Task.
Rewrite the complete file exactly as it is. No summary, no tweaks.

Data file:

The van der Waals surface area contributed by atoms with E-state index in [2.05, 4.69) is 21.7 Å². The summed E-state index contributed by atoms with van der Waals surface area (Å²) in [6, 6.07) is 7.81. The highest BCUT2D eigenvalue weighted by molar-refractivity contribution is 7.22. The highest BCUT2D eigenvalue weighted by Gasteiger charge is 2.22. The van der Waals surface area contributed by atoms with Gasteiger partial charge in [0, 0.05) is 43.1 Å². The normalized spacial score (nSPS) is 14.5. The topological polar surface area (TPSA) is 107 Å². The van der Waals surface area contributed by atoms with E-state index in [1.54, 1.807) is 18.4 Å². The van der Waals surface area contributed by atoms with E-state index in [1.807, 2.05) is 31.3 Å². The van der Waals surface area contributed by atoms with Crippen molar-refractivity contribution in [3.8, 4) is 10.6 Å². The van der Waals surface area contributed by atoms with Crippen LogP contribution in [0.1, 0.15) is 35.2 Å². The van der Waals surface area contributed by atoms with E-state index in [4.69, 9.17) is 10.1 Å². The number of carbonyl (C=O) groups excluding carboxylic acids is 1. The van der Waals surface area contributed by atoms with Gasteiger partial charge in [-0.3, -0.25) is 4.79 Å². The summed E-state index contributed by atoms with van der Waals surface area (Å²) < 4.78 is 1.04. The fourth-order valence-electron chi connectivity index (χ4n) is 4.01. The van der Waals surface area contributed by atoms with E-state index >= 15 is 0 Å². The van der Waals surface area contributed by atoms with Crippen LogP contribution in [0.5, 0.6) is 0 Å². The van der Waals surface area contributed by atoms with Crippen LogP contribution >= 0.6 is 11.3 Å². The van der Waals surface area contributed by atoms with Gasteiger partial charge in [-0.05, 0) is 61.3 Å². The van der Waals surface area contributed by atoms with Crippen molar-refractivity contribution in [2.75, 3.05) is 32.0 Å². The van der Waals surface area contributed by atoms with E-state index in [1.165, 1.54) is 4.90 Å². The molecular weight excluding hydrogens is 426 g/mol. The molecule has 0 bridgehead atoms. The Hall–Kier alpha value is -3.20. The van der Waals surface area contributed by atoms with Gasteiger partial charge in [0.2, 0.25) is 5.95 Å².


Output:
The van der Waals surface area contributed by atoms with E-state index in [2.05, 4.69) is 21.7 Å². The summed E-state index contributed by atoms with van der Waals surface area (Å²) in [6, 6.07) is 7.81. The highest BCUT2D eigenvalue weighted by molar-refractivity contribution is 7.22. The highest BCUT2D eigenvalue weighted by Gasteiger charge is 2.22. The van der Waals surface area contributed by atoms with Gasteiger partial charge in [0, 0.05) is 43.1 Å². The normalized spacial score (nSPS) is 14.5. The topological polar surface area (TPSA) is 107 Å². The van der Waals surface area contributed by atoms with E-state index in [1.54, 1.807) is 18.4 Å². The van der Waals surface area contributed by atoms with E-state index in [1.807, 2.05) is 31.3 Å². The van der Waals surface area contributed by atoms with Crippen molar-refractivity contribution in [3.8, 4) is 10.6 Å². The van der Waals surface area contributed by atoms with Crippen LogP contribution in [0.1, 0.15) is 35.2 Å². The van der Waals surface area contributed by atoms with E-state index in [4.69, 9.17) is 10.1 Å². The number of carbonyl (C=O) groups excluding carboxylic acids is 1. The van der Waals surface area contributed by atoms with Gasteiger partial charge in [-0.3, -0.25) is 4.79 Å². The summed E-state index contributed by atoms with van der Waals surface area (Å²) < 4.78 is 1.04. The fourth-order valence-electron chi connectivity index (χ4n) is 4.01. The van der Waals surface area contributed by atoms with E-state index >= 15 is 0 Å². The van der Waals surface area contributed by atoms with Crippen LogP contribution in [0.5, 0.6) is 0 Å². The van der Waals surface area contributed by atoms with Crippen LogP contribution >= 0.6 is 11.3 Å². The van der Waals surface area contributed by atoms with Gasteiger partial charge in [-0.05, 0) is 61.3 Å². The van der Waals surface area contributed by atoms with Crippen molar-refractivity contribution in [2.75, 3.05) is 32.0 Å². The van der Waals surface area contributed by atoms with E-state index in [1.165, 1.54) is 4.90 Å². The molecular weight excluding hydrogens is 426 g/mol. The molecule has 0 bridgehead atoms. The Hall–Kier alpha value is -3.20. The van der Waals surface area contributed by atoms with Gasteiger partial charge in [0.2, 0.25) is 5.95 Å².